US intelligence officials will no longer have to publicly announce how many civilians they have killed in covert air strikes outside the US’s official war zones in Iraq, Syria and Afghanistan.
President Donald Trump signed an Executive Order on Wednesday which rolled back a key Obama-era policy that sought to make counter-terrorism operations more transparent.
Jennifer Gibson who runs the Drones Project at human rights organisation Reprieve told the Bureau: “President Trump’s announcement is yet another attempt by this administration to move America’s drone programme back into the shadows."
The order revoked a requirement for intelligence officials to publicly report operations in places like Yemen and Pakistan and the casualties, both combatants and civilians, they caused.
Counter-terrorism expert Alan Moorehead from Columbia Law School told us: “Trump’s move to hide the number of civilians killed in US airstrikes is a damaging move, harmful to public accountability and US standing in places it is fighting terrorism."
The release requirement had been part of another Executive Order passed by the Obama administration in 2016 in response to growing concerns about accountability and civilian harm in such strikes.
While the figures released under it were significantly lower than those recorded by organisations such as the Bureau, they were welcomed by many as a significant step towards greater transparency on operations often characterised by their opacity.
They also gave us a figure we could challenge - in Obama's first report in 2016, it claimed that US strikes killed between 64 to 116 non-combatants, or civilians, between January 2009 and December 2015 in countries outside of conventional war zones.
In Pakistan alone we had recorded a minimum of 256 and up to 633 civilian casualties across those years, with 2009 being the highest year for civilian deaths from CIA drone strikes.
“Trump revoked a transparency order that provided an imperfect but still important official record of deaths caused by the military and, critically, the CIA,” Hina Shamsi, the director of the National Security Project at the American Civil Liberties Union, said.
“This decision will hide from the public the government’s own tally of the total number of deaths it causes every year in its lethal force program,” Shamsi added.
President Trump’s Executive Order yesterday cited a law enacted by Congress that required civilian deaths to be reported annually by the Pentagon, saying that the Obama-era rule amounted to “superfluous reporting requirements, requirements that do not improve government transparency, but rather distract our intelligence professionals from their primary mission". The law however does not apply to CIA strikes.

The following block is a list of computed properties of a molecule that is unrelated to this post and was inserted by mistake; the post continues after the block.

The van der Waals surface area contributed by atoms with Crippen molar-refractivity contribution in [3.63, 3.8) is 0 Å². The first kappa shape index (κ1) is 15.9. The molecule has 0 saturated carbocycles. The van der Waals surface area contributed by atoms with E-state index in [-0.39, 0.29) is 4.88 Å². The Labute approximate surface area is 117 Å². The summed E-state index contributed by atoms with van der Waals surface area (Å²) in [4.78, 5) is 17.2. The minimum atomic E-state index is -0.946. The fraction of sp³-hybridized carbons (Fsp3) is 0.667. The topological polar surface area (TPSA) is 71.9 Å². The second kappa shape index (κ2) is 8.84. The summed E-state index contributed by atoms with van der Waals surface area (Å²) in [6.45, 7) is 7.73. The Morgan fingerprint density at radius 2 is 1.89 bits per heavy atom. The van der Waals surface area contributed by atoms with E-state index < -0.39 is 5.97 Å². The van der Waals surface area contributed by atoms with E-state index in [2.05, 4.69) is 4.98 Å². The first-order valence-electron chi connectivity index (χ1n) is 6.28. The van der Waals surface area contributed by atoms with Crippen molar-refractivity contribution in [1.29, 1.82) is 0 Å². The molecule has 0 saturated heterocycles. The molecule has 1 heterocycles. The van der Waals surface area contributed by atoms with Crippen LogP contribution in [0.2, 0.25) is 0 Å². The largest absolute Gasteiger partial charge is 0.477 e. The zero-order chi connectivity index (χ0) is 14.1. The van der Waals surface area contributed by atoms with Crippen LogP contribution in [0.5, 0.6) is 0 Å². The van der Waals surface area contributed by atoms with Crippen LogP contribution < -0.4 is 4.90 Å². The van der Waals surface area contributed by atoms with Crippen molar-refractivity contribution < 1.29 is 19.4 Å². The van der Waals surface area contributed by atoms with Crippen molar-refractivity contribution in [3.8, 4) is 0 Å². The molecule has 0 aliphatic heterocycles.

Columbia's Moorehead told the Bureau: “The Trump administration has already put civilians at greater risk by loosening limited policy constraints. Congressional action to scrutinise meaningfully the Trump administration’s use of military force and legislate for greater transparency is now more important than ever.”
Gibson from Reprieve called for the UK to apply pressure for more transparency: “As President Trump scraps more and more Obama-era safeguards, questions urgently need to be answered around just what role the UK plays in its intelligence sharing for the programme.... US drones have already killed thousands of civilians, and unless complicit governments like the UK stand up to President Trump and urge him to be more transparent, who knows how many more innocent people will die.”
It's hard to tell what the figures would have included if released, as the Trump administration declared parts of Yemen and Somalia to be “areas of active hostilities”, or warzones, in 2017. Conventional warzones like Iraq and Syria are not included in the tally required by the Executive Order.
Parts of Somalia still remain areas of active hostilities, the US military command in Africa confirmed to the Bureau last month, but the situation remains unclear with Yemen.
The Bureau recorded at least eight civilian deaths in Yemen and Somalia in 2018. This however is almost certainly an underestimate, with information from remote parts of Yemen and Somalia hard to come by.
CENTCOM, the US military command responsible for Yemen, told the Bureau it deemed civilian casualty allegations “non-credible” if there was not sufficient information about them.
This latest move by the Trump administration fits a trend of decreasing military transparency that we have been tracking in the countries we cover, both outside of active battlefields and in them.
In Afghanistan, key data on what strikes hit was withheld just two months after a decision was made to release it. This came shortly after the Bureau highlighted concerns over the number of buildings destroyed, strikes described as the "riskiest" kind for civilians by casualty expert Larry Lewis.
Our Shadow Wars project was funded by the Open Society Foundation and the Joseph Rowntree Charitable Trust. None of our funders have any influence over the Bureau’s editorial decisions or output.
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